This quote (in part 3) sums the series up, but doesn’t begin to do it justice:
All of us who do creative work, we get into it because we have good taste. But there is this gap. For the first couple years you make stuff, it’s just not that good. It’s trying to be good, it has potential, but it’s not. But your taste, the thing that got you into the game, is still killer. And your taste is why your work disappoints you. A lot of people never get past this phase, they quit. Most people I know who do interesting, creative work went through years of this. We know our work doesn’t have this special thing that we want it to have. We all go through this. And if you are just starting out or you are still in this phase, you gotta know its normal and the most important thing you can do is do a lot of work. Put yourself on a deadline so that every week you will finish one story. It is only by going through a volume of work that you will close that gap, and your work will be as good as your ambitions.
I’ll go one step further – it’s not enough just to do a lot of work. You have to take a shot at your best ideas; at doing your most important work even when you don’t feel ready. That’s how you grow and, eventually, become worthy of those ideas.
Finally, there’s the fear that I think all writers (fiction, non-fiction, ad copy, part-time, whatever) have – that we’ll just run out of ideas. If I use up my best ideas today, all I’ll be left with is junk, so I’d better save them up. The irony is that, the more I write, the more good ideas I generate. If I write more often, I find it easier to come up with things to write about. I can’t convince you of that until you’ve seen it for yourself – all I can tell you is this: trust yourself. Your creativity is a renewable resource, if you give it a chance.
I hate to say it, but this tendency to push our best ideas back to the future can also turn into a form of professional selfishness. My best ideas should benefit me, right? Why should my clients get them? I’ll make the same argument I did in (3) – you won’t run out of ideas, at least not in the long-term. If one of your favorites is a good fit for a client, let them have it. It’ll make you both look good, and you’ll grow as a professional. If you’re stuck on being selfish, then let me tell you from experience – showcasing your best work for a client will also make you a lot more money down the road. You cheat them, you just cheat yourself again.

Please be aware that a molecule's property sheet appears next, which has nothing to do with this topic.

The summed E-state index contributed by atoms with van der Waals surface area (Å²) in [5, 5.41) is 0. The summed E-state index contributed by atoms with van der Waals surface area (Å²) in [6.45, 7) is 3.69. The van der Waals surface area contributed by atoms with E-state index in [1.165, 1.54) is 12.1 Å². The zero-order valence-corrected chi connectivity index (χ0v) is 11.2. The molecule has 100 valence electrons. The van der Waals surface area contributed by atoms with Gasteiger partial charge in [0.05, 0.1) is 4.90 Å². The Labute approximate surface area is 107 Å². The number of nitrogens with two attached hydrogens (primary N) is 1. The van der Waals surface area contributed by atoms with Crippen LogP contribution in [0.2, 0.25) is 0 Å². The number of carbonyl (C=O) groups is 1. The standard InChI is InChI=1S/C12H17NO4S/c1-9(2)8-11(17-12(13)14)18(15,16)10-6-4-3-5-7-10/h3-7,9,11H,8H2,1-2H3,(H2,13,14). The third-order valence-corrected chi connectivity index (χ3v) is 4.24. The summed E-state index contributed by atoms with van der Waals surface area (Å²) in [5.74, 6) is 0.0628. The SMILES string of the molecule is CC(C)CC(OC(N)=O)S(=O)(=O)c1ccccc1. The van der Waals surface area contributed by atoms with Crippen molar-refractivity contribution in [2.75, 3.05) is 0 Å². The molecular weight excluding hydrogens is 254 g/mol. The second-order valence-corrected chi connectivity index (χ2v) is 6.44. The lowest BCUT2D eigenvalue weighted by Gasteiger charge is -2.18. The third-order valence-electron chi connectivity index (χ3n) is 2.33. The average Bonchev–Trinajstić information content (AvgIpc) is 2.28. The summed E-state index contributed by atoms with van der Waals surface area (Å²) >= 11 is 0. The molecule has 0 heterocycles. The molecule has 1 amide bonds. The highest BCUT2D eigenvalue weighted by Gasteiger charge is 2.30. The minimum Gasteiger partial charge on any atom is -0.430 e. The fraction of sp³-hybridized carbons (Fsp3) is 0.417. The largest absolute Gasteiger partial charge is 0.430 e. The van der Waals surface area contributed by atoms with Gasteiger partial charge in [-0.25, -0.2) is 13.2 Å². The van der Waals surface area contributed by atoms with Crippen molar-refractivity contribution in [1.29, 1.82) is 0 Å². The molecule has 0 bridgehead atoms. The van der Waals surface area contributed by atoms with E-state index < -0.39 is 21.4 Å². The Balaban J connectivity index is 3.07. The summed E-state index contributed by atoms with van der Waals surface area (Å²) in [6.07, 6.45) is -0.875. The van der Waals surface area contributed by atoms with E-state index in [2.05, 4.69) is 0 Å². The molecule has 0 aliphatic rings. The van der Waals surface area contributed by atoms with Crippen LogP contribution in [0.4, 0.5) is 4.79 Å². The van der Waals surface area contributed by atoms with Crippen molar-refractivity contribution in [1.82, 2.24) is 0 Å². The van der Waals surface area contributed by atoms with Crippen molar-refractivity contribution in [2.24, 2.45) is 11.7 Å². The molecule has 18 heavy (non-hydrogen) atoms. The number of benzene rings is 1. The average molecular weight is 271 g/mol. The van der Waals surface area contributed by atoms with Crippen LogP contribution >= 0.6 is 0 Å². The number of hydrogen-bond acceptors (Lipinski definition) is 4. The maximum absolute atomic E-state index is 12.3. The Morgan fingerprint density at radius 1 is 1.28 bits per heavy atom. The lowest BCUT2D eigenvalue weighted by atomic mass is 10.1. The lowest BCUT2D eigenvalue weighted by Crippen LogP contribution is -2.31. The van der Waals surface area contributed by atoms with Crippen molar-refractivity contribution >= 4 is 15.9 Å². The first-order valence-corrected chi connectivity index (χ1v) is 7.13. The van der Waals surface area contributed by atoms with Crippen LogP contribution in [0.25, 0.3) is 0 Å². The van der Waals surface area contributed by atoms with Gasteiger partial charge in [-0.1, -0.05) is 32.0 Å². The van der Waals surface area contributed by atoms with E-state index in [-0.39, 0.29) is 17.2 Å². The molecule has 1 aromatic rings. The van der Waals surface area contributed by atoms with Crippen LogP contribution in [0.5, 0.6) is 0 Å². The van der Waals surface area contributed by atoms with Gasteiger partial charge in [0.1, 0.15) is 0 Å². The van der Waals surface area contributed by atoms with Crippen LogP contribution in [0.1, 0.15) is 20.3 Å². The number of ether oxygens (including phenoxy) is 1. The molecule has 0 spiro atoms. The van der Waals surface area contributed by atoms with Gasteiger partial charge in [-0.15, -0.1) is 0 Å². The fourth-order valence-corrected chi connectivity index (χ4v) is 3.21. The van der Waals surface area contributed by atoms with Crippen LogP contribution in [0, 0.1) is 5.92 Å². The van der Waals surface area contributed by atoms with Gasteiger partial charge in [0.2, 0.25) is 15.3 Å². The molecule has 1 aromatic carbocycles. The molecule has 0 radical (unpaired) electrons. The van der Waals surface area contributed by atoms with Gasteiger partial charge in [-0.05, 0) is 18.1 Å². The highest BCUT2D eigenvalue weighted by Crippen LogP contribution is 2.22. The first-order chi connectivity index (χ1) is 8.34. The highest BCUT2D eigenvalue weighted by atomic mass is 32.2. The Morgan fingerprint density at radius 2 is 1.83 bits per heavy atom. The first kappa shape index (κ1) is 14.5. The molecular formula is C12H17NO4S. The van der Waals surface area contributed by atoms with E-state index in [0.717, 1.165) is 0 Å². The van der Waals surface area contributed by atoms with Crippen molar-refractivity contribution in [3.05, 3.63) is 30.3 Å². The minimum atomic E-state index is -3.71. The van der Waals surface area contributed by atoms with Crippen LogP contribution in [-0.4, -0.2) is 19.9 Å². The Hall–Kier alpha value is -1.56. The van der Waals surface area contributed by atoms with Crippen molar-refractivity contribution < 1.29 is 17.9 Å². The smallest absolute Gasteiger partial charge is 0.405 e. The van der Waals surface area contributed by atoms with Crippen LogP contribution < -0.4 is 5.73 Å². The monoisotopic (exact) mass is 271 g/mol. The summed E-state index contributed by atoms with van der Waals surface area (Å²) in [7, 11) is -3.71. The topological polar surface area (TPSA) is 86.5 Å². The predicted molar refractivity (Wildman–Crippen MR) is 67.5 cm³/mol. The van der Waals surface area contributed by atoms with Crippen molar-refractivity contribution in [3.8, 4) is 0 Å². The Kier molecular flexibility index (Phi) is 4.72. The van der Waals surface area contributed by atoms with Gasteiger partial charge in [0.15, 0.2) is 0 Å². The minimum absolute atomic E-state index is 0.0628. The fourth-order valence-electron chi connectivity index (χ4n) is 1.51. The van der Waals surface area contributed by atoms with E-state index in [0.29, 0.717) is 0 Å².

There was a great bit of history going around this week – a letter from F. Scott Fitzgerald to a family friend and aspiring writer. It was very honest criticism, but also a path to creative success. He cuts right to the chase with this advice:
I’m afraid the price for doing professional work is a good deal higher than you are prepared to pay at present. You’ve got to sell your heart, your strongest reactions, not the little minor things that only touch you lightly, the little experiences that you might tell at dinner. This is especially true when you begin to write, when you have not yet developed the tricks of interesting people on paper, when you have none of the technique which it takes time to learn. When, in short, you have only your emotions to sell.